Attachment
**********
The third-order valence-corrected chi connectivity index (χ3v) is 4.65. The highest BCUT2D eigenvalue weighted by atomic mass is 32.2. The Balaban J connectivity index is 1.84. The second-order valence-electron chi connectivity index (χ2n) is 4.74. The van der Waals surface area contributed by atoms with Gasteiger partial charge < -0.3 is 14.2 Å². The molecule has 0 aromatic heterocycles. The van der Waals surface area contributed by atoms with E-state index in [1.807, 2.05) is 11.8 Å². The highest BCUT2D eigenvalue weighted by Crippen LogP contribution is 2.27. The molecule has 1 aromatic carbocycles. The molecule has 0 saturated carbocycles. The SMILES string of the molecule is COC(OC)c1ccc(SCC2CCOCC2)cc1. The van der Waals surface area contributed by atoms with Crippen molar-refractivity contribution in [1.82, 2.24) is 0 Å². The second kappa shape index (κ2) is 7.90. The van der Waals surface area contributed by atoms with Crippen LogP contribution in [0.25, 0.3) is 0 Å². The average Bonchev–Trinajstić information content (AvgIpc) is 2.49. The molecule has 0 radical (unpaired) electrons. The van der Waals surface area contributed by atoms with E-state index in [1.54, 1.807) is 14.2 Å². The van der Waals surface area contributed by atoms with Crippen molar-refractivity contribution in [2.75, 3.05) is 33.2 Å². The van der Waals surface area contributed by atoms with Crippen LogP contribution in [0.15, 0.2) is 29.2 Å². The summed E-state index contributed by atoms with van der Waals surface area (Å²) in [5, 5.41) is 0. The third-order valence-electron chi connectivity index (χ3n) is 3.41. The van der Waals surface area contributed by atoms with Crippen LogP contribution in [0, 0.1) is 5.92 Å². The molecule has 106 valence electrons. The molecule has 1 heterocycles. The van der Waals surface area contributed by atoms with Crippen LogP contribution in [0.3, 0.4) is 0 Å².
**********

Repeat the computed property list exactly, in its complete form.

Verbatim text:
The third-order valence-corrected chi connectivity index (χ3v) is 4.65. The highest BCUT2D eigenvalue weighted by atomic mass is 32.2. The Balaban J connectivity index is 1.84. The second-order valence-electron chi connectivity index (χ2n) is 4.74. The van der Waals surface area contributed by atoms with Gasteiger partial charge < -0.3 is 14.2 Å². The molecule has 0 aromatic heterocycles. The van der Waals surface area contributed by atoms with E-state index in [1.807, 2.05) is 11.8 Å². The highest BCUT2D eigenvalue weighted by Crippen LogP contribution is 2.27. The molecule has 1 aromatic carbocycles. The molecule has 0 saturated carbocycles. The SMILES string of the molecule is COC(OC)c1ccc(SCC2CCOCC2)cc1. The van der Waals surface area contributed by atoms with Crippen molar-refractivity contribution in [1.82, 2.24) is 0 Å². The second kappa shape index (κ2) is 7.90. The van der Waals surface area contributed by atoms with Crippen LogP contribution in [0.25, 0.3) is 0 Å². The average Bonchev–Trinajstić information content (AvgIpc) is 2.49. The molecule has 0 radical (unpaired) electrons. The van der Waals surface area contributed by atoms with E-state index in [1.54, 1.807) is 14.2 Å². The van der Waals surface area contributed by atoms with Crippen molar-refractivity contribution in [2.75, 3.05) is 33.2 Å². The van der Waals surface area contributed by atoms with Crippen LogP contribution in [0.15, 0.2) is 29.2 Å². The summed E-state index contributed by atoms with van der Waals surface area (Å²) in [5, 5.41) is 0. The third-order valence-electron chi connectivity index (χ3n) is 3.41. The van der Waals surface area contributed by atoms with Crippen LogP contribution in [0, 0.1) is 5.92 Å². The molecule has 106 valence electrons. The molecule has 1 heterocycles. The van der Waals surface area contributed by atoms with Crippen LogP contribution in [0.3, 0.4) is 0 Å².